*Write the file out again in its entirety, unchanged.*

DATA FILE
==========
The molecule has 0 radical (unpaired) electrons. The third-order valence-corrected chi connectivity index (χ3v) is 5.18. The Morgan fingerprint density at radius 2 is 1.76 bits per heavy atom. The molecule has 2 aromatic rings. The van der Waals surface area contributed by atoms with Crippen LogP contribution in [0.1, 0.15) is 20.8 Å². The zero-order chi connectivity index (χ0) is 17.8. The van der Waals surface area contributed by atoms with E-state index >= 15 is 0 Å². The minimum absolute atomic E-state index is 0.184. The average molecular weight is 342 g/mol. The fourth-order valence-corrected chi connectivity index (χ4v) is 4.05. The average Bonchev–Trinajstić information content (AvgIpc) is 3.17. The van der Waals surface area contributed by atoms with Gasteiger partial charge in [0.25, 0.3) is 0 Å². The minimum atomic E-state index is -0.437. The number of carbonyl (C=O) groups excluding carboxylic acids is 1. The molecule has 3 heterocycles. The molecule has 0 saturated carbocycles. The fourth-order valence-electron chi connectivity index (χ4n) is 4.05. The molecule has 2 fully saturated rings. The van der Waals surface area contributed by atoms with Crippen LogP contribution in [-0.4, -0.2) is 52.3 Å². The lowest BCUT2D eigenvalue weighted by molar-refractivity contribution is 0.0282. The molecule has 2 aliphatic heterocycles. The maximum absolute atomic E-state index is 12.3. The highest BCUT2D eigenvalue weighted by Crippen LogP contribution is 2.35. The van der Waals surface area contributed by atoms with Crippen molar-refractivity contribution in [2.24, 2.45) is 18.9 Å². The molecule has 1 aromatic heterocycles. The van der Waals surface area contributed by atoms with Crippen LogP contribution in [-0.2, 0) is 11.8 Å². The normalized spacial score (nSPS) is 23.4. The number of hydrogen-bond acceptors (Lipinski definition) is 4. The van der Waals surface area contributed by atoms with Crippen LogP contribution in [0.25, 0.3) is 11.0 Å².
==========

The molecule has 0 radical (unpaired) electrons. The third-order valence-corrected chi connectivity index (χ3v) is 5.18. The Morgan fingerprint density at radius 2 is 1.76 bits per heavy atom. The molecule has 2 aromatic rings. The van der Waals surface area contributed by atoms with Crippen LogP contribution in [0.1, 0.15) is 20.8 Å². The zero-order chi connectivity index (χ0) is 17.8. The van der Waals surface area contributed by atoms with E-state index >= 15 is 0 Å². The minimum absolute atomic E-state index is 0.184. The average molecular weight is 342 g/mol. The fourth-order valence-corrected chi connectivity index (χ4v) is 4.05. The average Bonchev–Trinajstić information content (AvgIpc) is 3.17. The van der Waals surface area contributed by atoms with Gasteiger partial charge in [0.25, 0.3) is 0 Å². The minimum atomic E-state index is -0.437. The number of carbonyl (C=O) groups excluding carboxylic acids is 1. The molecule has 3 heterocycles. The molecule has 0 saturated carbocycles. The fourth-order valence-electron chi connectivity index (χ4n) is 4.05. The molecule has 2 fully saturated rings. The van der Waals surface area contributed by atoms with Crippen LogP contribution in [-0.4, -0.2) is 52.3 Å². The lowest BCUT2D eigenvalue weighted by molar-refractivity contribution is 0.0282. The molecule has 2 aliphatic heterocycles. The maximum absolute atomic E-state index is 12.3. The highest BCUT2D eigenvalue weighted by Crippen LogP contribution is 2.35. The van der Waals surface area contributed by atoms with Crippen molar-refractivity contribution in [2.24, 2.45) is 18.9 Å². The molecule has 1 aromatic heterocycles. The van der Waals surface area contributed by atoms with Crippen LogP contribution in [-0.2, 0) is 11.8 Å². The normalized spacial score (nSPS) is 23.4. The number of hydrogen-bond acceptors (Lipinski definition) is 4. The van der Waals surface area contributed by atoms with Crippen LogP contribution in [0.25, 0.3) is 11.0 Å².